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Israel's closure of Covid clinic leaves 50,000 people at high risk

Termination of vaccine programme for those living in Israel without legal status may be legally challenged by rights groups
A paramedic with Israel's Magen David Adom medical services prepares a dose of the Pfizer-BioNTech COVID-19 vaccine to inoculate a Palestinian man in a mobile clinic on 26 February 2021, at the Damascus Gate in Jerusalem's Old City. (AHMAD GHARABLI / AFP)
A paramedic with Israel's Magen David Adom medical services prepares a dose of the Pfizer-BioNTech Covid-19 vaccine for a Palestinian man in a mobile clinic on 26 February 2021, at the Damascus Gate in Jerusalem's Old City (AFP)

The sudden shuttering of a centre opened just weeks ago to administer Covid-19 vaccines to people living in Israel without legal papers has left roughly 50,000 already vulnerable people facing a dire situation.

The clinic, in Tel Aviv’s Neve Sha’anan neighbourhood, vaccinated 10,500 people in the 14 days it was open, welcoming anyone living in the country seeking asylum.

But the Israeli health ministry unexpectedly announced on Wednesday that “the site ha(d) exhausted its vaccine allocation of around 10,000 doses”, according to Haaretz, which said clinic staff were told “the allotment for this population has been used up.”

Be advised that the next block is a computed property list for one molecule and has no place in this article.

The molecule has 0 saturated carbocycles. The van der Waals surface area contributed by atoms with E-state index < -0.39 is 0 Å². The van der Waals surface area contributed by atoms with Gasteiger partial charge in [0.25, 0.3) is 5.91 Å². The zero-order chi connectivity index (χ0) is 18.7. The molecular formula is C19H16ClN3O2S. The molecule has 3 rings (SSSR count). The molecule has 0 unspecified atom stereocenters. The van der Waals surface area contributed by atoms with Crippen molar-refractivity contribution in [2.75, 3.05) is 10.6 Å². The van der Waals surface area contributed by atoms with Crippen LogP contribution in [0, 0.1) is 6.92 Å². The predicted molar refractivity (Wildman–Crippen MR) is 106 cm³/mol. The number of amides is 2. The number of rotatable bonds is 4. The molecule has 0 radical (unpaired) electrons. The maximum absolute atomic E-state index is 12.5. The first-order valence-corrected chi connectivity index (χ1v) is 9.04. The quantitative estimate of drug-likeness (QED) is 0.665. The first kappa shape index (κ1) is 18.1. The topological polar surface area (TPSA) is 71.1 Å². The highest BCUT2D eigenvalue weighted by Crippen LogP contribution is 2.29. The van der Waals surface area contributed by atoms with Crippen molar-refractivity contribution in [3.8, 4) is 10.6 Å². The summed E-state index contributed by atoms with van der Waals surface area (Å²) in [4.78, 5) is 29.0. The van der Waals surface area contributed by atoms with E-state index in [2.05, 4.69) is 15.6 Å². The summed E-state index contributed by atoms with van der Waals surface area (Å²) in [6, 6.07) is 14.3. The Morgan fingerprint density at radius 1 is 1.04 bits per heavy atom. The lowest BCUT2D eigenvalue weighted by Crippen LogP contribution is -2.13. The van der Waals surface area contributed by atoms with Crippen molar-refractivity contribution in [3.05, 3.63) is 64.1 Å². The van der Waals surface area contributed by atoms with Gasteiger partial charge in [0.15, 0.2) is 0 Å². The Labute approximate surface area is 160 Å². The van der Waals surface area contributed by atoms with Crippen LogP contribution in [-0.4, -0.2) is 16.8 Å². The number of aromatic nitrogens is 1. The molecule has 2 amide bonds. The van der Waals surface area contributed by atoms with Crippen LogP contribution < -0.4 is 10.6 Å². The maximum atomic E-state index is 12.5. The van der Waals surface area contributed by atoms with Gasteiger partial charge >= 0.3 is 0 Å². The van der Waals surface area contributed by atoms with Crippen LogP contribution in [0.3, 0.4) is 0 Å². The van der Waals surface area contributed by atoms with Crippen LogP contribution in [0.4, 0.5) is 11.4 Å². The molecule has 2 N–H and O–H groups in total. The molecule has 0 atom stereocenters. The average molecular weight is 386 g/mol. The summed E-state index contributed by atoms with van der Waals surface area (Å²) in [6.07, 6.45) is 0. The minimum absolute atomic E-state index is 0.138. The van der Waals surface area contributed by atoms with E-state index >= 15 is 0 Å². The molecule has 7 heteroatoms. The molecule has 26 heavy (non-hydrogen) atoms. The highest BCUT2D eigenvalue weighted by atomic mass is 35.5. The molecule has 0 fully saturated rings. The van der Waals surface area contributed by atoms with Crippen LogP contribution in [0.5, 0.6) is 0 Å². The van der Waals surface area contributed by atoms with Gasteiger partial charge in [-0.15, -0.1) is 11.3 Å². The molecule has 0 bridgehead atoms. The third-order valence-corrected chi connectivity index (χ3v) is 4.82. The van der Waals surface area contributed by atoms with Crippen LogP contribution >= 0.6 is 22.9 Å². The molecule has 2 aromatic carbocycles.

Around 50,000 statusless people living in Israel are yet to be vaccinated, according to calculations by NGO Physicians for Human Rights Israel (PHRI).

“It's very difficult to handle this decision,” Barhana Nagsi, a Sudanese asylum seeker who chairs the Organisation of Asylum Seekers in Tel Aviv, told Middle East Eye. “We don't speak the language, we don't understand what's going on and why they took such a discriminative decision against us.

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“It took us time to explain the vaccine to the community of asylum seekers,” he added, “but at the moment they started to get it, the government - in a crazy step - decided to close the compound.”

Ron Goldstein, executive director of PHRI, told MEE he was happy when authorities opened the complex. Then, he said, “to our surprise we received a message that it was closed without any prior notice.”

“We do not understand what the logic is,” Goldstein said in a phone interview.

“There is no shortage of vaccines and Israel delivers all kinds of vaccines for political reasons,” he added, referring to Israel’s gifting of “unused” doses of the Moderna jab to Guatemala, Honduras and the Czech Republic, all of which recently increased their diplomatic presence in Jerusalem, a city that both Israel and Palestine claim as their capital.

Israel was also said to have agreed to purchase an unknown number of Russia's Sputnik V Covid-19 vaccine doses for use in Syria in exchange for the release of an Israeli woman who had crossed the border into the neighbouring country.

On Thursday Israel announced it would freeze the controversial policy of sending vaccines abroad to curry political goodwill, after it came under legal scrutiny.

Tens of thousands at risk

After rights groups protested the decision to close the Tel Aviv clinic, the Israeli health ministry said it would reopen temporarily from Thursday to Monday, providing a further 3,000 doses.